Saturday, February 13, 2010

A Beautiful Day For Bees

Yes... Today was a beautiful day for bees. We had our warmest day of winter so far as the temperature hit 46 degrees. Upon walking out in the backyard and glancing at the hives I saw bees galore, maybe hundreds of them, on the front of the hives and flying out in front. With a closer look I saw yellow spots from cleansing flights all over the snow extending out 20 feet ot so from the hives. Even more interesting was that in front of Virginia it looked like the bees were performing orientation flights. What I did find surprising was that there was considerably more activity in front of Virginia than Georgia. Virginia is the much weaker hive of the two.

I did take the opportunity to initiate some Mountain Camp feeding for Virginia. I have read that late winter and early spring can be the deadliest time for bees as they run out of honey stores and starve to death before the spring nectar flows begin or their keepers begin feeding them for the spring build-up.

To accomplish this type of feeding, I added an empty medium super to the top of the hive, placed newspapers directly on top of the frames, and added dry granulated sugar on top of the newspaper. I poured the sugar on in layers and sprayed with water in between to form crusty layers. This is supposed to encourage the bees to eat the sugar rather than carrying it out of the hive and disposing of it. The final product can be seen in this picture.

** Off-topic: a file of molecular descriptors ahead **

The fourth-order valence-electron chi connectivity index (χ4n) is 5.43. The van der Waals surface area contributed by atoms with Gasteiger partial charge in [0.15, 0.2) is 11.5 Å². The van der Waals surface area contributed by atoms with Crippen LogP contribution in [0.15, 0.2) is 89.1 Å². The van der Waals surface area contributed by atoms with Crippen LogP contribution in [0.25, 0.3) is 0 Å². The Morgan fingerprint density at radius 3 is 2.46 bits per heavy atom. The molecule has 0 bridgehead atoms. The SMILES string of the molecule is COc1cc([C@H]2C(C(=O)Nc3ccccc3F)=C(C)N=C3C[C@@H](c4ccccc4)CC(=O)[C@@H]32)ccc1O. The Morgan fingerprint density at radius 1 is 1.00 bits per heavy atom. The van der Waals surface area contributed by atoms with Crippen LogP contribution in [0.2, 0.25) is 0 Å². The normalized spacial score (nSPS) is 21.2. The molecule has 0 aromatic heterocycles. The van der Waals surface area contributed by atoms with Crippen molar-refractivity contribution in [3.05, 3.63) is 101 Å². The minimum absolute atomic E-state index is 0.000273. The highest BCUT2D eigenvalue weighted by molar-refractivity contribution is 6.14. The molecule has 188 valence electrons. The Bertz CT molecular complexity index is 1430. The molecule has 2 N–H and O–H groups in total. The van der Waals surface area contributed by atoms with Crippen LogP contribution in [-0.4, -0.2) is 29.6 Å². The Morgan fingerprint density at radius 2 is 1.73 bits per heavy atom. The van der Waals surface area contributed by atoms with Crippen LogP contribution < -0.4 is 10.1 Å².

Besides providing the bees with something extra to eat, the sugar in this kind of feeding absorbs moisture in the hive. Moisture in a hive can be deadly as it can chill the bees as well as act as a breeding ground for Nosema, a protozoan which causes dysentery in honey bees. I found a good discussion on Nosema from UC Davis here if you would like more information. It is interesting and an easy read.

Now Nosema is something which I am mildly concerned about. As I looked around at the spots on the hive and in the snow from today's cleansing flights, I saw some that looked kind of streaked and had a slight brownish color- 2 signs of nosema. We did treat both hives last fall with Fumigillin-B in their sugar syrup, but Virginia took very little of the sugar syrup we provided to her. Assuming we can get both hives through what is left of this winter we will treat again later this spring


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